Fox said the district planned to enter into a new recycling contract this summer and would soon offer mixed recycling district-wide. She also highlighted two Southwest schools that have entered into what she called the "new frontier" of recycling: organics.

Burroughs and Lake Harriet community schools in Southwest compost lunchroom waste, reducing the amount of food waste that ends up in the landfill.

The district aims to expand organics recycling, and other schools appear to be interested.

Free American history courses at Anthony

KENNY — Middle and high school students can apply now for six-week, tuition-free American history courses in March and April at Anthony Middle School, 5757 Irving Ave. S.

And get this, kids: No homework!

Minneapolis Public Schools is joining with the Gilder Lehrman Institute of American History to put on the Saturday Academy enrichment program. Students can choose from six courses covering a variety of topics, from the history of bicycling to the untold stories of World War II.

The classes run 9 a.m.–12 p.m. Saturdays for six weeks beginning March 7. Although there is no cost for the program, students must provide their own transportation.

The application deadline is Feb. 27.

Course descriptions, an online application form and more information on the Saturday Academy can be found on the Anthony website (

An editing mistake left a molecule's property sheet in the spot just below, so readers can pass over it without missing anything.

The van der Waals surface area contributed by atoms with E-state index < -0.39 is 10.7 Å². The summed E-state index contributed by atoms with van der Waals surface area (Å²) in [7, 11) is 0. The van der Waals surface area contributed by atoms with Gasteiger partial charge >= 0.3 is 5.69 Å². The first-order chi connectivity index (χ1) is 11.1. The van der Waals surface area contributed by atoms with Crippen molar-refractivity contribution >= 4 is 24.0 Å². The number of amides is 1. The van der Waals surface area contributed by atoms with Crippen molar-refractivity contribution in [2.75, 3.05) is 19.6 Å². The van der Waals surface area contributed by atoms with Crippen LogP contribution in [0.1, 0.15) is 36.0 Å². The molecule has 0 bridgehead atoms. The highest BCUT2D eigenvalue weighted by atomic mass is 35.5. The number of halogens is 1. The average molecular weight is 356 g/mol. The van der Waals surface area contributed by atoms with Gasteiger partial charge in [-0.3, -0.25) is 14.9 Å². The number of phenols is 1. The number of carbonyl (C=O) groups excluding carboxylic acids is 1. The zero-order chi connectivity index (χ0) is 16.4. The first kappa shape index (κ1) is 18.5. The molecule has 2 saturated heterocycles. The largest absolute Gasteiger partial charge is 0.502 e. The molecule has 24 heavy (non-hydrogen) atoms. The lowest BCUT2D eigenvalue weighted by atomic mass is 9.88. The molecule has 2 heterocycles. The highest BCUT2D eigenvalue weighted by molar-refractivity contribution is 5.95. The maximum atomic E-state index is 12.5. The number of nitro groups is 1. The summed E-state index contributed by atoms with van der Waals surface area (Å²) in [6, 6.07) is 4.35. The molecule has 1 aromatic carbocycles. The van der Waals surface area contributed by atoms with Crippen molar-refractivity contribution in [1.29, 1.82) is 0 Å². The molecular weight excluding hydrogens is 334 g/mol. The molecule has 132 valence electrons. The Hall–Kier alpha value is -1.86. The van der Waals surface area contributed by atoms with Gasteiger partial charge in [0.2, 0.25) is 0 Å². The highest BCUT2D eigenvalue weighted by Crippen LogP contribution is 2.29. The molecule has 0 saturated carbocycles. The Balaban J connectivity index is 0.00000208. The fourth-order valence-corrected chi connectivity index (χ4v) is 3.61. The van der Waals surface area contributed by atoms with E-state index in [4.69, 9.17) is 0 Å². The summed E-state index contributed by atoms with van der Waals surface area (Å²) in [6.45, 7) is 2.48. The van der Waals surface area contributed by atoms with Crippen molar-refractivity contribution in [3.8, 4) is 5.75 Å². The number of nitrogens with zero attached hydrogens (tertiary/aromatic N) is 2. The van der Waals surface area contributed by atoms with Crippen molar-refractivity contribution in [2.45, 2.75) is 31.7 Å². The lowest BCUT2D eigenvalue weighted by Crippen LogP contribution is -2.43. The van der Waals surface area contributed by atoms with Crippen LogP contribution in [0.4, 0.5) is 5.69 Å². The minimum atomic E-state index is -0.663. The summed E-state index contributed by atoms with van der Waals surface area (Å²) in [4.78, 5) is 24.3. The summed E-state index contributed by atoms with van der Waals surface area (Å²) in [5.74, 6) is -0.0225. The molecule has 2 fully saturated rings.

The Gilder Lehrman Institute promotes the study of history using primary source documents. Both Anthony and Washburn High School are in its national network of schools.

Schools notebook

City honors MLK essay contest winners

KENNY — The City Council honored top finishers in the city’s 2009 Martin Luther King Essay Contest at its Jan. 23 meeting.

Students in Southwest-area schools penned the 10 best essays chosen from more than 200 submissions. Students in sixth, seventh and eighth grade were asked write about a human rights issue in current events.

Winners in eighth grade were: Madeline Hillyer, first place; Stephen Jacobs, second place; Megan Lucas, third place; and Marissa Nicol, honorable mention. All are students at Anthony Middle School.

Winners in seventh grade were: Liam Smith, first place; Mackenzie Martin, second place; and Benjamin Weil, third place. All three are Anthony students.

Winners in sixth grade were: Madeline Skjervold, first place; Samantha Coffler, second place; Sarah Kate Stone, third place; and Matthew Wright, honorable mention. All are students at Lake Harriet Community School.

The League of Minnesota Human Rights Commission will chose one first place essay to advance to the annual statewide competition.

Operations planning town hall in February

Two town hall meetings in February will give community members an opportunity to comment on ongoing planning that could significantly reshape Minneapolis Public Schools.

Program and operations planning, known as POP in district jargon, aims to find an appropriate size and structure for the district. Under consideration are: the relocation or closing of school programs and school sites; a change in the number of school options for Minneapolis families; and new standards for racial and economic integration in schools.